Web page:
It is an orthodox (indeed, the only orthodox) understanding that, when Christ took upon himself the form of man (Philippians 2:7), he was adding something â€œnewâ€, something of which he had not previously partaken. He never â€œaddedâ€ to himself the nature of God, because he was God from the beginning. But he did in fact add the nature of man. So could God ever be favorable to man? The only answer to that question must be, Yes, indeed he could. The goal of redemptive history is the establishment of a people with whom he is eternally pleased. But could God ever be favorable to man in the image of fallen Adam? The only biblical answer is that God must, by virtue of his holiness and righteousness, be displeased with all men, because they are sinners, and do not display fully and perfectly the image of God, as they were created to do. But when Christ, the eternal God, became a man, he was indeed such a man as God could have been fully favorable towards. He was the perfect man.
This consideration leads us to the only way in which we can understand the assertion of Luke that Christ grew in favor with God without diminishing the eternal perfection of his divine nature. God was always infinitely favorable towards Christ as God. But when Christ acquired the new nature of man, because that nature was new, Godâ€™s favor with him as man was also new. How could Christ have grown in favor with God? At every stage of his life, he reflected the perfection of the divine image in that stage. So, God was fully favorable towards him as an infant, because he was the perfect, image-bearing infant. But when he became a child, that favor grew, since he had added a new element to the perfection of favor which he had won as a man; namely, he was now the perfect, image-bearing child. And so on through every step of his life. Throughout the course of his life he was growing in a favor with God which was already perfect, because he was adding new elements to his human existence, and those new elements were the cause of a new, perfect favor, to be added to that favor which was already perfect, and yet capable of growth.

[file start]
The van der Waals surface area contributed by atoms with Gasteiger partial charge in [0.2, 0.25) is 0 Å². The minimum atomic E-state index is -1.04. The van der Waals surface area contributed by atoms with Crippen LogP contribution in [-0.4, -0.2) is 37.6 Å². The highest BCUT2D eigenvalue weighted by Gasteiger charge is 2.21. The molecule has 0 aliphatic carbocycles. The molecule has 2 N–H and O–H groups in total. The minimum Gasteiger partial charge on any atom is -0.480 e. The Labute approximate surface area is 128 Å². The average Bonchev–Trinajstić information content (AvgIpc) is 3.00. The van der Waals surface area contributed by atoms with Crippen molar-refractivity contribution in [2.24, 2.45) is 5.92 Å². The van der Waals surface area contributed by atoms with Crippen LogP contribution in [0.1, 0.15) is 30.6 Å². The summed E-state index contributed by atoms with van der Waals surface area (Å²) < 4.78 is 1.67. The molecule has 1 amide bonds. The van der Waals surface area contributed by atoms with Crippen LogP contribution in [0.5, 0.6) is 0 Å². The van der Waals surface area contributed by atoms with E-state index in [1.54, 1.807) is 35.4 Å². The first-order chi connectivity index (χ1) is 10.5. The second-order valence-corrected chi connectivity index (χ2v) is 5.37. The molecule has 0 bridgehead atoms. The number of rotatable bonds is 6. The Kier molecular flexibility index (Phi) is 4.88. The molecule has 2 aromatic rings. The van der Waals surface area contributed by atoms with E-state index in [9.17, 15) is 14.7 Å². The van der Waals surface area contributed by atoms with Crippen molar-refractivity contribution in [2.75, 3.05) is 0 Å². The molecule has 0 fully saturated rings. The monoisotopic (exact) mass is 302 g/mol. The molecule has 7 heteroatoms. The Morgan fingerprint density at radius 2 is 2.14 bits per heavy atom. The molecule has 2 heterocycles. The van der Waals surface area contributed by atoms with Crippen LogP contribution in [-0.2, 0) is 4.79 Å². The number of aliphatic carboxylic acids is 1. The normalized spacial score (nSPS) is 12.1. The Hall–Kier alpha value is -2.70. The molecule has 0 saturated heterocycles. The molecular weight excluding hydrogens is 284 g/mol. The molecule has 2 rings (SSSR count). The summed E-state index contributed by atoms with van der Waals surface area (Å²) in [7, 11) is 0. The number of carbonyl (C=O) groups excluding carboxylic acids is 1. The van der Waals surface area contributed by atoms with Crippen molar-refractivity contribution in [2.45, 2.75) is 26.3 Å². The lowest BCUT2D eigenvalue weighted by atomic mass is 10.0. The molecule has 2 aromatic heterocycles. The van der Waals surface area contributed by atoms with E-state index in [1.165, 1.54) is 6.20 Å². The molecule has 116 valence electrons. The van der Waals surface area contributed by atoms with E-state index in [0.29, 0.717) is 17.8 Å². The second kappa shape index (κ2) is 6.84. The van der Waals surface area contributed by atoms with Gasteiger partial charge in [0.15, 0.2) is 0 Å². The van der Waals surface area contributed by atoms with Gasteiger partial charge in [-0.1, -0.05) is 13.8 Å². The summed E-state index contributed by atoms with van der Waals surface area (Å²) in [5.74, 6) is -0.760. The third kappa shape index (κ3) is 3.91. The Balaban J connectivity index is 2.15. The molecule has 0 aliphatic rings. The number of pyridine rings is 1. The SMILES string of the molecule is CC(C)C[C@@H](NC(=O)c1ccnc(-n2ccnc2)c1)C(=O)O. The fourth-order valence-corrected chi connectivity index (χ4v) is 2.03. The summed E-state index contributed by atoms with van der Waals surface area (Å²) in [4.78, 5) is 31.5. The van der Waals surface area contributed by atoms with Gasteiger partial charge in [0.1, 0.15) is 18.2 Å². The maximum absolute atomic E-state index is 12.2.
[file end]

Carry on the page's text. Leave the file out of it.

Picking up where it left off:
In sum, you claimed that the acceptance of Christâ€™s growth as a human evinced a low Christology. On the contrary, the fact of Christâ€™s growth as a human, and the newness of the different stages of humanity which he underwent, is both biblical, according to the gospel of Luke, and necessary, according to the orthodox understanding of Christ, who is eternally God, but only became human at a specific point in time, and grew as the perfect human in the course of his life. I would contend that, to understand Lukeâ€™s gospel in any other way than that in which I presented it is to be motivated by a Christology which is unscriptural, and hence, not high enough.
In short, Christ has never grown as God, because God is immutable. But Christ did grow as a human, in accordance with clear scriptural testimony and necessary reason.